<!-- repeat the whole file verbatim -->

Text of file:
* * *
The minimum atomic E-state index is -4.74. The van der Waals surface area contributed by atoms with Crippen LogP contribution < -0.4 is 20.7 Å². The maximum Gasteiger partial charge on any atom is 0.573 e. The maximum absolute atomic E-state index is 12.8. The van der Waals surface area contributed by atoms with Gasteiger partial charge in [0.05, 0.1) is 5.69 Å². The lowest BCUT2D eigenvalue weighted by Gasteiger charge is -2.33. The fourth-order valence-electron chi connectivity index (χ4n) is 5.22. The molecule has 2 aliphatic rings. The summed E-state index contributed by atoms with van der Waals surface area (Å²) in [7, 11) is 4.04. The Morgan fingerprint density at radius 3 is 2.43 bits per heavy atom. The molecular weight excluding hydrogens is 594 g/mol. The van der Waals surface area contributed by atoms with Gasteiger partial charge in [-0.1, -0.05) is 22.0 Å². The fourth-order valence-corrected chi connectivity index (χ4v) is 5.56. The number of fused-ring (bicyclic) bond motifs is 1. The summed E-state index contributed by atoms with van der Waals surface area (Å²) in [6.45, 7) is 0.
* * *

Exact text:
The minimum atomic E-state index is -4.74. The van der Waals surface area contributed by atoms with Crippen LogP contribution < -0.4 is 20.7 Å². The maximum Gasteiger partial charge on any atom is 0.573 e. The maximum absolute atomic E-state index is 12.8. The van der Waals surface area contributed by atoms with Gasteiger partial charge in [0.05, 0.1) is 5.69 Å². The lowest BCUT2D eigenvalue weighted by Gasteiger charge is -2.33. The fourth-order valence-electron chi connectivity index (χ4n) is 5.22. The molecule has 2 aliphatic rings. The summed E-state index contributed by atoms with van der Waals surface area (Å²) in [7, 11) is 4.04. The Morgan fingerprint density at radius 3 is 2.43 bits per heavy atom. The molecular weight excluding hydrogens is 594 g/mol. The van der Waals surface area contributed by atoms with Gasteiger partial charge in [-0.1, -0.05) is 22.0 Å². The fourth-order valence-corrected chi connectivity index (χ4v) is 5.56. The number of fused-ring (bicyclic) bond motifs is 1. The summed E-state index contributed by atoms with van der Waals surface area (Å²) in [6.45, 7) is 0.